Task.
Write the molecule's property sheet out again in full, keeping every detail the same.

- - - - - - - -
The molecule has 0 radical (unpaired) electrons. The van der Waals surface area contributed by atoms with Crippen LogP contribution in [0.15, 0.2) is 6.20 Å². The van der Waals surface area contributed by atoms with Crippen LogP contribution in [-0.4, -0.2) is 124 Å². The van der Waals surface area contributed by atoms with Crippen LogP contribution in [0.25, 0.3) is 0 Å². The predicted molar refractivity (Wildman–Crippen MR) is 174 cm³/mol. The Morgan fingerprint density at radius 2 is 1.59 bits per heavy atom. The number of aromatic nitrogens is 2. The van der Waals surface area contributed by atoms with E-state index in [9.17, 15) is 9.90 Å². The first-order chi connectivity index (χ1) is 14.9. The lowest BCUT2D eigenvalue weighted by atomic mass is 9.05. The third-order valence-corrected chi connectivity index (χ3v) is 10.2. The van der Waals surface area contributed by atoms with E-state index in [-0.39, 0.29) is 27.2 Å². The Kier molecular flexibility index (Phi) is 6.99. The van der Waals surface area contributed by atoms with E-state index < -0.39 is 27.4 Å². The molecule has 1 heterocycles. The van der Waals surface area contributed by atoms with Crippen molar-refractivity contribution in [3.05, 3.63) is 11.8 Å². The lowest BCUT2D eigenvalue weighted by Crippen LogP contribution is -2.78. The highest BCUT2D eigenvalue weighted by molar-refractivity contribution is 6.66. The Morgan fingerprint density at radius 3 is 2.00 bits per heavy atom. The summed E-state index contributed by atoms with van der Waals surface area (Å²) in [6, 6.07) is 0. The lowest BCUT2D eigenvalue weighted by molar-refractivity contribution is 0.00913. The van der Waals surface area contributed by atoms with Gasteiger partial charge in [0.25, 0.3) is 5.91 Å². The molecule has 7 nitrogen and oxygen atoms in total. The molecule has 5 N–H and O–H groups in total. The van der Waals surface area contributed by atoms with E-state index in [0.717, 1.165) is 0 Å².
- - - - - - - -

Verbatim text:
The molecule has 0 radical (unpaired) electrons. The van der Waals surface area contributed by atoms with Crippen LogP contribution in [0.15, 0.2) is 6.20 Å². The van der Waals surface area contributed by atoms with Crippen LogP contribution in [-0.4, -0.2) is 124 Å². The van der Waals surface area contributed by atoms with Crippen LogP contribution in [0.25, 0.3) is 0 Å². The predicted molar refractivity (Wildman–Crippen MR) is 174 cm³/mol. The Morgan fingerprint density at radius 2 is 1.59 bits per heavy atom. The number of aromatic nitrogens is 2. The van der Waals surface area contributed by atoms with E-state index in [9.17, 15) is 9.90 Å². The first-order chi connectivity index (χ1) is 14.9. The lowest BCUT2D eigenvalue weighted by atomic mass is 9.05. The third-order valence-corrected chi connectivity index (χ3v) is 10.2. The van der Waals surface area contributed by atoms with E-state index in [-0.39, 0.29) is 27.2 Å². The Kier molecular flexibility index (Phi) is 6.99. The van der Waals surface area contributed by atoms with E-state index < -0.39 is 27.4 Å². The molecule has 1 heterocycles. The van der Waals surface area contributed by atoms with Crippen molar-refractivity contribution in [3.05, 3.63) is 11.8 Å². The lowest BCUT2D eigenvalue weighted by Crippen LogP contribution is -2.78. The highest BCUT2D eigenvalue weighted by molar-refractivity contribution is 6.66. The Morgan fingerprint density at radius 3 is 2.00 bits per heavy atom. The summed E-state index contributed by atoms with van der Waals surface area (Å²) in [6, 6.07) is 0. The lowest BCUT2D eigenvalue weighted by molar-refractivity contribution is 0.00913. The van der Waals surface area contributed by atoms with Gasteiger partial charge in [0.25, 0.3) is 5.91 Å². The molecule has 7 nitrogen and oxygen atoms in total. The molecule has 5 N–H and O–H groups in total. The van der Waals surface area contributed by atoms with E-state index in [0.717, 1.165) is 0 Å².